#2 They know someone at Google, or have a special relationship with Google
False! Again, no SEO company has “special relationship” or access to a “priority submit” for Google. Any SEO firm that makes this claim is simply lying to you.
#3 Offering free SEO trial services
SEO is tedious and very involved. The process required to achieve great results requires days of work, and no legitimate company is going to do this for free. Additionally, if in return for the “free trial” they ask for your FTP username/password or ask access to your hosting account, just imagine what they could do. Avoid promises that sound too good to be true!
#4 Submissions to thousands of search engines
So what. Google, Yahoo, MSN/Bing, and AOL accounting for over 95% of the search market. Just focus your attention on the ones that matter. Continue Reading Here…
Great post, and we agree with all 10 points, even with point 6 to some degree. Like we mentioned above, there are some things that the major SEO companies are doing to stay ahead of the pack. And just because we don’t want all of our tactics released so that every SEO in the world can see and know what we are doing doesn’t mean that we are doing “Black hat techniques”.
SEO is a very fast paced profession. What worked last year doesn’t work as well this year and what worked two years ago may now even hurt your SEO strategies. We spend a lot of time and money in R&D as well as testing to make sure we are ahead of the curve at all times and providing our clients with the best services possible.
Greg Gifford also posted an article in Search Engine Land (one of our favorite blogs on SEO) on another 10 things you should avoid:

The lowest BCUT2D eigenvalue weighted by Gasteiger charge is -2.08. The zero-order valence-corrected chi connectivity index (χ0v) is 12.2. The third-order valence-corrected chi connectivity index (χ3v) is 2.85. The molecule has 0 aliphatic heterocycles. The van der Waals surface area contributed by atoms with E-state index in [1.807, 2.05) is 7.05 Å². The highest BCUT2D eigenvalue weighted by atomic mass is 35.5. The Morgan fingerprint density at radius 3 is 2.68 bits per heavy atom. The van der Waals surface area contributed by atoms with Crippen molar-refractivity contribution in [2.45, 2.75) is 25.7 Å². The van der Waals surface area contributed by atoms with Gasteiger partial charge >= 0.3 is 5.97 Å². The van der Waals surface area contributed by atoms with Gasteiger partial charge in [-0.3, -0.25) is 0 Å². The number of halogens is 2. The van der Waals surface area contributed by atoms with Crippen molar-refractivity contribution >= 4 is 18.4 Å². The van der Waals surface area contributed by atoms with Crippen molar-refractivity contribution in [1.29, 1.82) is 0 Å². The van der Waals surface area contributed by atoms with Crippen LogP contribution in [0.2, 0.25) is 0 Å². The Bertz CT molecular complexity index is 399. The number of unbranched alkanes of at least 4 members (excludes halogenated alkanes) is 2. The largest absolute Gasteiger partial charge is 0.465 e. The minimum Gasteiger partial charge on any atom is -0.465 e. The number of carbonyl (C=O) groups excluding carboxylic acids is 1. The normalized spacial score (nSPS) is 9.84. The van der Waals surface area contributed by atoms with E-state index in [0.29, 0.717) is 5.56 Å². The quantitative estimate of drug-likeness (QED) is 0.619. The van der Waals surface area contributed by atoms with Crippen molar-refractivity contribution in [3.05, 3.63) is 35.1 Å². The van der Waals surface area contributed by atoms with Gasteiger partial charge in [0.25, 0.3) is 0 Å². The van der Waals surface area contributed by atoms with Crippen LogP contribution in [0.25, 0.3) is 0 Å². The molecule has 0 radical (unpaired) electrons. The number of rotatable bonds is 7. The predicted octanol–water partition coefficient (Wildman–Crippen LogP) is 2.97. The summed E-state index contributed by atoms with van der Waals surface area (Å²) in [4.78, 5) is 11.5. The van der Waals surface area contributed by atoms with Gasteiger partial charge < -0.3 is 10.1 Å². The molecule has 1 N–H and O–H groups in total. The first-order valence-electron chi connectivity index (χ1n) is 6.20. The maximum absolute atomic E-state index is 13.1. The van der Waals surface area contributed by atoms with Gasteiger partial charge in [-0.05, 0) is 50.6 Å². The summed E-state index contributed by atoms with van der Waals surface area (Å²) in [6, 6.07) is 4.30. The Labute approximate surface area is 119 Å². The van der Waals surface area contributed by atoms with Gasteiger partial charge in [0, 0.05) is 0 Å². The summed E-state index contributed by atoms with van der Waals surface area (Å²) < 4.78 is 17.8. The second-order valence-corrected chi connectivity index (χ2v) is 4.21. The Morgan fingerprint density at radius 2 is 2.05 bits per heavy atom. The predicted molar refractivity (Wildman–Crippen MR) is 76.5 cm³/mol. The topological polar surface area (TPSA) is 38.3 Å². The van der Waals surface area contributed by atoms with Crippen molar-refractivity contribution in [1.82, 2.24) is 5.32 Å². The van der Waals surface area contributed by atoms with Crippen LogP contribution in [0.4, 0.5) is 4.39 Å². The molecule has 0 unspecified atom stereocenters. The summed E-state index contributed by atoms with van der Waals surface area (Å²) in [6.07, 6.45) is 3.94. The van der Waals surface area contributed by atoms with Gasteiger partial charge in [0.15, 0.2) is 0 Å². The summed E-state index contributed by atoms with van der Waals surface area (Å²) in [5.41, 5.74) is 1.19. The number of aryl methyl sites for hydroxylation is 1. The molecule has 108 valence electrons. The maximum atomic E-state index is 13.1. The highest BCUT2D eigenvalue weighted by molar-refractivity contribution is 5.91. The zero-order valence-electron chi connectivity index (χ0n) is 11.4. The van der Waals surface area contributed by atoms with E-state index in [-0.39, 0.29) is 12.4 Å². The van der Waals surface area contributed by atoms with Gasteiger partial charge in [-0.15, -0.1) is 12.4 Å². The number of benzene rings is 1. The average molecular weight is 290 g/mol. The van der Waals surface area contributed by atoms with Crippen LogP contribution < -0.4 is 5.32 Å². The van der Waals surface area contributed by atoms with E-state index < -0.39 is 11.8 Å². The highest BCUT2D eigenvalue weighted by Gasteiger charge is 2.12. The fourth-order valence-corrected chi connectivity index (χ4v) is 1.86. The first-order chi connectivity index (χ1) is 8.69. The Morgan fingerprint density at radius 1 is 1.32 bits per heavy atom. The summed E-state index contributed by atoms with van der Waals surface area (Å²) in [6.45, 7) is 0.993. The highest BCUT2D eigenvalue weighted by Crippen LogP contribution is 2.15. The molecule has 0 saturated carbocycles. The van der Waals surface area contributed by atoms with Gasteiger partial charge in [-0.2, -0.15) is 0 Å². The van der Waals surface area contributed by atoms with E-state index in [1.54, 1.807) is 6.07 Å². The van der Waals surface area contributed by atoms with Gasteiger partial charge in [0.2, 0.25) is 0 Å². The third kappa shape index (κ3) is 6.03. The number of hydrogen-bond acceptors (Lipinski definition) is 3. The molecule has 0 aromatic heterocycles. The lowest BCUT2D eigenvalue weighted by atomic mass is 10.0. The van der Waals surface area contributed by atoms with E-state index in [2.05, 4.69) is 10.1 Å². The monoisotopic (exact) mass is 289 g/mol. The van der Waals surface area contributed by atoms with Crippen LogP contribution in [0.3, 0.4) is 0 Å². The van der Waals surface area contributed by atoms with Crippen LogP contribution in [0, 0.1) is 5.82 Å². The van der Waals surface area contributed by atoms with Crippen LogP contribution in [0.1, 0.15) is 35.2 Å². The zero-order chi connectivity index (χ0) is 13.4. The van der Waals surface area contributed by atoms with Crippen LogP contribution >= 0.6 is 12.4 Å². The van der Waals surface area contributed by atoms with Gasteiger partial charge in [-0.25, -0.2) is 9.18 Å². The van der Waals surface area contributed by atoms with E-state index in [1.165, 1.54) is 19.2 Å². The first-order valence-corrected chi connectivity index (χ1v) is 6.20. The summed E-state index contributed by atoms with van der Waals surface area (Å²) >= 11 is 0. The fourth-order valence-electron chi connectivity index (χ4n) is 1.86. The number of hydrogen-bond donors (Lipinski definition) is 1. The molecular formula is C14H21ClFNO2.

10 tips for avoiding shady SEO providers
Got a sneaking suspicion the SEO company you hired might not be legit? Columnist Greg Gifford shares his list of red flags to look out for.
1. Low quality, duplicated content
I talked to a dealership that suspected their content was just phoned in by their provider. Their blog was packed with “Honda Civic AC Repair in (city), (state)” posts — and there was a version for every car in their lineup. In total, we’re talking 15 or 16 posts, all exactly the same. The only thing different was the model of the car.
And it gets better! They had taken those 15 posts and used them all again, for around 20 different cities — 300 blog posts, all exactly the same, just with a few keywords substituted in each one.
Obviously, this was bad news. If you suspect you’re getting cruddy recycled content, copy a sentence from a post and search for it in Google inside of double quotes so you only see exact matches. If you’re like this dealer and see more than 42,000 exact matches, you know you’re in bad shape.
2. Lazy, outdated tactics
I had a fun conversation at SMX West with a few attorneys. One of them was telling me that their new SEO provider sent their website guy a list of requests (They had never asked for access to WordPress, which is a bad sign all on its own). The requested title tag was nearly 30 words long, and they had at least 35 cities listed in the META KEYWORDS.
They had also requested that all but the first sentence of the home page be hidden behind a “read more” link.